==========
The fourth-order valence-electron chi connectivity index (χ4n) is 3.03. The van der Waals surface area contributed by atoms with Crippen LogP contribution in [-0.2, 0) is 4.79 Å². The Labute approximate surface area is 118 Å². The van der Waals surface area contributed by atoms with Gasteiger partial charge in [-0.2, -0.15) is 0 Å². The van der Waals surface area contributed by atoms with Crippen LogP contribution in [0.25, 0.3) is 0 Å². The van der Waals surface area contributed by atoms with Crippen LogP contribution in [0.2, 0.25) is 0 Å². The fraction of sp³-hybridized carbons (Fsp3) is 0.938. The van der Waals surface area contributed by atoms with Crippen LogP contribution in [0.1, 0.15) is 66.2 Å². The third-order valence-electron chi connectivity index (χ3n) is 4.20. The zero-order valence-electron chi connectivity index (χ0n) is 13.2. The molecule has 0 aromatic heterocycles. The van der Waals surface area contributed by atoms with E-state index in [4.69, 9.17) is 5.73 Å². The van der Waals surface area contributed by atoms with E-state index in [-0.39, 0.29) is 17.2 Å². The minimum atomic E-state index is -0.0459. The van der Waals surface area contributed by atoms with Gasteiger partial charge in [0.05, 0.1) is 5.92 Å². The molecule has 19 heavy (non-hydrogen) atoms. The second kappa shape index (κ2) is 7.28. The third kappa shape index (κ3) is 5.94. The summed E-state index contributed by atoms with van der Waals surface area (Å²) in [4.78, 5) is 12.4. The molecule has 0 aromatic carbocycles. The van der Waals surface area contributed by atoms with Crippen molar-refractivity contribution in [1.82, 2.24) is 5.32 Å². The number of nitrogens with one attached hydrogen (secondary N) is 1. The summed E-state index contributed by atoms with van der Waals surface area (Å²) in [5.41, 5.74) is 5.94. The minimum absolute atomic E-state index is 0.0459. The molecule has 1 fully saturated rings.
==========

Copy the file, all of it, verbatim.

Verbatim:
The fourth-order valence-electron chi connectivity index (χ4n) is 3.03. The van der Waals surface area contributed by atoms with Crippen LogP contribution in [-0.2, 0) is 4.79 Å². The Labute approximate surface area is 118 Å². The van der Waals surface area contributed by atoms with Gasteiger partial charge in [-0.2, -0.15) is 0 Å². The van der Waals surface area contributed by atoms with Crippen LogP contribution in [0.25, 0.3) is 0 Å². The van der Waals surface area contributed by atoms with Crippen LogP contribution in [0.2, 0.25) is 0 Å². The fraction of sp³-hybridized carbons (Fsp3) is 0.938. The van der Waals surface area contributed by atoms with Crippen LogP contribution in [0.1, 0.15) is 66.2 Å². The third-order valence-electron chi connectivity index (χ3n) is 4.20. The zero-order valence-electron chi connectivity index (χ0n) is 13.2. The molecule has 0 aromatic heterocycles. The van der Waals surface area contributed by atoms with E-state index in [4.69, 9.17) is 5.73 Å². The van der Waals surface area contributed by atoms with E-state index in [-0.39, 0.29) is 17.2 Å². The minimum atomic E-state index is -0.0459. The van der Waals surface area contributed by atoms with Gasteiger partial charge in [0.05, 0.1) is 5.92 Å². The molecule has 19 heavy (non-hydrogen) atoms. The second kappa shape index (κ2) is 7.28. The third kappa shape index (κ3) is 5.94. The summed E-state index contributed by atoms with van der Waals surface area (Å²) in [4.78, 5) is 12.4. The molecule has 0 aromatic carbocycles. The van der Waals surface area contributed by atoms with Crippen molar-refractivity contribution in [1.82, 2.24) is 5.32 Å². The number of nitrogens with one attached hydrogen (secondary N) is 1. The summed E-state index contributed by atoms with van der Waals surface area (Å²) in [5.41, 5.74) is 5.94. The minimum absolute atomic E-state index is 0.0459. The molecule has 1 fully saturated rings.